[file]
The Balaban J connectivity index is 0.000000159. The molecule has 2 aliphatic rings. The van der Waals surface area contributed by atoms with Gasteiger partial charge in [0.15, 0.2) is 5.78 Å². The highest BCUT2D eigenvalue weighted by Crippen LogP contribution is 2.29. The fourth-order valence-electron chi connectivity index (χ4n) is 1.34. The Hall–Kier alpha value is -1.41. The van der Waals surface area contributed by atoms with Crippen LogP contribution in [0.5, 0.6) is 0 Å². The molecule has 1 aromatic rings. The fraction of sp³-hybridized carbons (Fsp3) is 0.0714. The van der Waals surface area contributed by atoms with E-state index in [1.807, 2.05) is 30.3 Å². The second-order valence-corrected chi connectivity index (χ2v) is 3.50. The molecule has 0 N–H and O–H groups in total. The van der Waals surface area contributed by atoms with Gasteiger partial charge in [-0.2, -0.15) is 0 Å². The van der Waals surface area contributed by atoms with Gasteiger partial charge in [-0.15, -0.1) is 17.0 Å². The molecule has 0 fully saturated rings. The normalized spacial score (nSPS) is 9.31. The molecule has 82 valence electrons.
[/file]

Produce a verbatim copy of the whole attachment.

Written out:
The Balaban J connectivity index is 0.000000159. The molecule has 2 aliphatic rings. The van der Waals surface area contributed by atoms with Gasteiger partial charge in [0.15, 0.2) is 5.78 Å². The highest BCUT2D eigenvalue weighted by Crippen LogP contribution is 2.29. The fourth-order valence-electron chi connectivity index (χ4n) is 1.34. The Hall–Kier alpha value is -1.41. The van der Waals surface area contributed by atoms with Crippen LogP contribution in [0.5, 0.6) is 0 Å². The molecule has 1 aromatic rings. The fraction of sp³-hybridized carbons (Fsp3) is 0.0714. The van der Waals surface area contributed by atoms with E-state index in [1.807, 2.05) is 30.3 Å². The second-order valence-corrected chi connectivity index (χ2v) is 3.50. The molecule has 0 N–H and O–H groups in total. The van der Waals surface area contributed by atoms with Gasteiger partial charge in [-0.2, -0.15) is 0 Å². The van der Waals surface area contributed by atoms with Gasteiger partial charge in [-0.15, -0.1) is 17.0 Å². The molecule has 0 fully saturated rings. The normalized spacial score (nSPS) is 9.31. The molecule has 82 valence electrons.